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Highlights | Supply and demand

  • COVID-19 changed the way that UW Medicine Supply Chain operates.
  • Those changes have set up Supply Chain teams for Mission Forward success.
  • Renegotiated purchase contracts and a new inventory database have streamlined processes and led to $5.7 million in cost savings.

When COVID-19 left the global logistics network in tatters, everything changed for UW Medicine’s Supply Chain team. They were forced to reimagine the way they did their jobs — devising new systems and cultivating new relationships to ensure care teams had the equipment needed to take care of patients during the pandemic.

“That’s what lowered the water line for us and revealed all the boulders,” says Dan Salmonsen, senior system director for Supply Chain. “And there were a lot of boulders.”

Four years later, their efforts haven’t simply created a more resilient resource network; they’ve also laid the foundation for continued success during Mission Forward.

Supply savings

As of April 2024, Supply Chain has already saved $5.7 million for UW Medicine. Some of these gains come from large, renegotiated contracts — such as $1.5 million in savings on exam glove purchases. Even more comes from dozens of smaller purchases on everything from medical tape to suction tubing.

“When Mission Forward started, we were able to hit the ground running because we’d been doing this work for years already,” says Erik Walerius, chief supply chain officer. “And the thing is, it never went back to the way it was before the pandemic. We still see supply disruptions regularly, but we’ve gotten much better at managing them. It’s rare that our clinicians see a significant shortage of products requiring an unplanned substitution.”

A team of more than 195 people manages upwards of 80,000 individual items, and keeping everything in stock is “like a constant game of whack-a-mole,” Walerius says.

Inventory innovations

Before the pandemic, only a small percentage of supplies were stored on-site because shipments were reliable and consistent. Supplies weren’t even tracked in a central location; each hospital managed its own inventories.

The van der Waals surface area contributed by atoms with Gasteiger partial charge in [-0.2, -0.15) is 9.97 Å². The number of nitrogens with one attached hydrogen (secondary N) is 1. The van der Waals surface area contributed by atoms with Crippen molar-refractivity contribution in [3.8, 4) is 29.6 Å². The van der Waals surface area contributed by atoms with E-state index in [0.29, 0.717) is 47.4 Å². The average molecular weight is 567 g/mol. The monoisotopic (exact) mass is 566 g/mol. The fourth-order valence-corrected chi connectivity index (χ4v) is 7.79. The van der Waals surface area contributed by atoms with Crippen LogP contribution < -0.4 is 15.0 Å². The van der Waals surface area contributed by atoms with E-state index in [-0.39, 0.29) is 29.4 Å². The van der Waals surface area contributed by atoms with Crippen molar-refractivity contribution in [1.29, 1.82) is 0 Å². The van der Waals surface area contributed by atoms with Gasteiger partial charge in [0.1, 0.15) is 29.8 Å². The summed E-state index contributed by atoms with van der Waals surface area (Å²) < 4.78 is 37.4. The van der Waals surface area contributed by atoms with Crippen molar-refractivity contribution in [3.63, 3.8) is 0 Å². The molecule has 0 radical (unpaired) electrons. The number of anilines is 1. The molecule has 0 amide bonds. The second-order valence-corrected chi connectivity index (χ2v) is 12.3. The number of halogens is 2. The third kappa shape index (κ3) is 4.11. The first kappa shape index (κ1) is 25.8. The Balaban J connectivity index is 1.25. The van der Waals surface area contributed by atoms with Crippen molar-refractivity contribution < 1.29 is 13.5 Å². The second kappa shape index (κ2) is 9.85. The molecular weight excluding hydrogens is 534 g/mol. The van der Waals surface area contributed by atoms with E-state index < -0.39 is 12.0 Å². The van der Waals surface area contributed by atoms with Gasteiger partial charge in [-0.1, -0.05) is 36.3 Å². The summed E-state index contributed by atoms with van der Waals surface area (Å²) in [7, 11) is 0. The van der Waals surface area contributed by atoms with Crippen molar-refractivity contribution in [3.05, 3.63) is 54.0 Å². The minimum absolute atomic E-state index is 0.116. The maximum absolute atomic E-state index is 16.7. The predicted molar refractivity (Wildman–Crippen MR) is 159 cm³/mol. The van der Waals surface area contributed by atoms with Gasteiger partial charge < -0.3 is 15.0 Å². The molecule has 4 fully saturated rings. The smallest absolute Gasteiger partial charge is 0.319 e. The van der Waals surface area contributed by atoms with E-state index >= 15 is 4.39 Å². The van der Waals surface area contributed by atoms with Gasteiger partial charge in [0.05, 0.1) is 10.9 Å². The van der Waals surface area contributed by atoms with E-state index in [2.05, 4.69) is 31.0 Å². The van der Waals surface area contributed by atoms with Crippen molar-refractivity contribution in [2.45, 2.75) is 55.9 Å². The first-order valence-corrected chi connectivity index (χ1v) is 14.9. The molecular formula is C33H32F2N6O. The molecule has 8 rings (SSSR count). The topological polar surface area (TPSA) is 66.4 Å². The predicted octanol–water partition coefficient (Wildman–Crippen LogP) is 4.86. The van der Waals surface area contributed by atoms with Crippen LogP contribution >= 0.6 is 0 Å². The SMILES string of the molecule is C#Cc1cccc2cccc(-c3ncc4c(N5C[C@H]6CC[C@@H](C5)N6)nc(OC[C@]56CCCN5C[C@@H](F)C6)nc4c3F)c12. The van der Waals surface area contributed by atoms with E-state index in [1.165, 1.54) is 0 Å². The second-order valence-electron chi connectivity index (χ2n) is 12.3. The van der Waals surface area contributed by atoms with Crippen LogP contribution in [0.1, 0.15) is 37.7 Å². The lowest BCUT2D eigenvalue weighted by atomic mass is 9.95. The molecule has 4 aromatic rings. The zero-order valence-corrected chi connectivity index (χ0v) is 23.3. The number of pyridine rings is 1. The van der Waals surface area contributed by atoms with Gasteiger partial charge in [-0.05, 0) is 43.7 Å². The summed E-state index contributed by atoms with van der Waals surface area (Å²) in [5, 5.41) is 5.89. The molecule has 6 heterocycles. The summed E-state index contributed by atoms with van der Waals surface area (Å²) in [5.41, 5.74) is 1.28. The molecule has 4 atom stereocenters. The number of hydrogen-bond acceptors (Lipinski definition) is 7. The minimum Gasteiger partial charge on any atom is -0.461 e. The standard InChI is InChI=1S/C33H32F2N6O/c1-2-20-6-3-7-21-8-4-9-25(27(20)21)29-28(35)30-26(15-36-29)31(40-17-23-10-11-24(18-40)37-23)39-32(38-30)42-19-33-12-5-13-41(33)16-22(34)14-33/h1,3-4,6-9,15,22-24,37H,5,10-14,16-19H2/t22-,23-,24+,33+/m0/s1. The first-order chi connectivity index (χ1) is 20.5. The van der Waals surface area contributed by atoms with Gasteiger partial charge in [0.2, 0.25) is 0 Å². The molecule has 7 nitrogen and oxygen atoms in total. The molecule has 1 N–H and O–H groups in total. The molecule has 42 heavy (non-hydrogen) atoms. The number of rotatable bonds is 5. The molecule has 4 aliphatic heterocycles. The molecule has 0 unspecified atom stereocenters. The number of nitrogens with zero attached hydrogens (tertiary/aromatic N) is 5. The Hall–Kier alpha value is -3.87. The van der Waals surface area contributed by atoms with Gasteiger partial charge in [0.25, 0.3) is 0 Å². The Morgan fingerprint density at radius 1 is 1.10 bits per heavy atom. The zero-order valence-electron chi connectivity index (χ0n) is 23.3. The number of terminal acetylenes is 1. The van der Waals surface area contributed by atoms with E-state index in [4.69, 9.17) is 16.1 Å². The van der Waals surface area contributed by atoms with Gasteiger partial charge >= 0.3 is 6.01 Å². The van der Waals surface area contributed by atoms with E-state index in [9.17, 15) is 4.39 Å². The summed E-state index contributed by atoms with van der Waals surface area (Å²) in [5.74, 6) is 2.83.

That all changed during the pandemic.

“Now, we actually have a small warehouse that we didn’t have before,” Salmonsen says. “It allows us to stock up on critical pieces of inventory and create a protective buffer in case something isn’t available.”

Supply Chain also built a new unified database to track all of UW Medicine’s supplies, no matter the hospital.

“It doesn’t just show us our inventory. It shows us how frequently each product is used and when we’ll run out of that product,” says Katie Friday, system director for materials and logistics. “If we didn’t have that data, we wouldn’t be able to predict any of this with so much accuracy.”

Salmonsen says they now have weekly meetings with suppliers to talk through potential risks and what’s happening with the shipping industry. They want to know ahead of time if they’re going to have to substitute a product.

“We are supply chain professionals, so we know where to get supplies.” says Kamalpreet Dhillon, system manager for inventory control, materials and logistics. “But we don’t always know how a substitute will be used in clinical settings, so we started meeting regularly with clinicians and figuring it out.”

The last thing anyone wants is to cancel a patient’s surgery because the supplies aren’t there.

“I can’t be on the floor taking care of patients,” says Raven Black, a buyer for surgical services. “But I’m thinking about our patients every time I talk to a supplier. I’ve even asked them, ‘what would you do if this was your loved one?’”

While Mission Forward hasn’t changed the fundamental way Supply Chain operates, Walerius says it’s validated the new approach they’ve taken over the past few years.

“Until Mission Forward, we weren’t out there telling people about this work — we were focused on the next disruption or the next savings opportunity. Now we have a venue to highlight these accomplishments and keep up the momentum to continue finding cost savings and efficiencies,” Walerius says. “I’m proud of the work we’ve done, not just as supply chain professionals, but as partners with our physicians and clinicians. We couldn’t have done it without them.”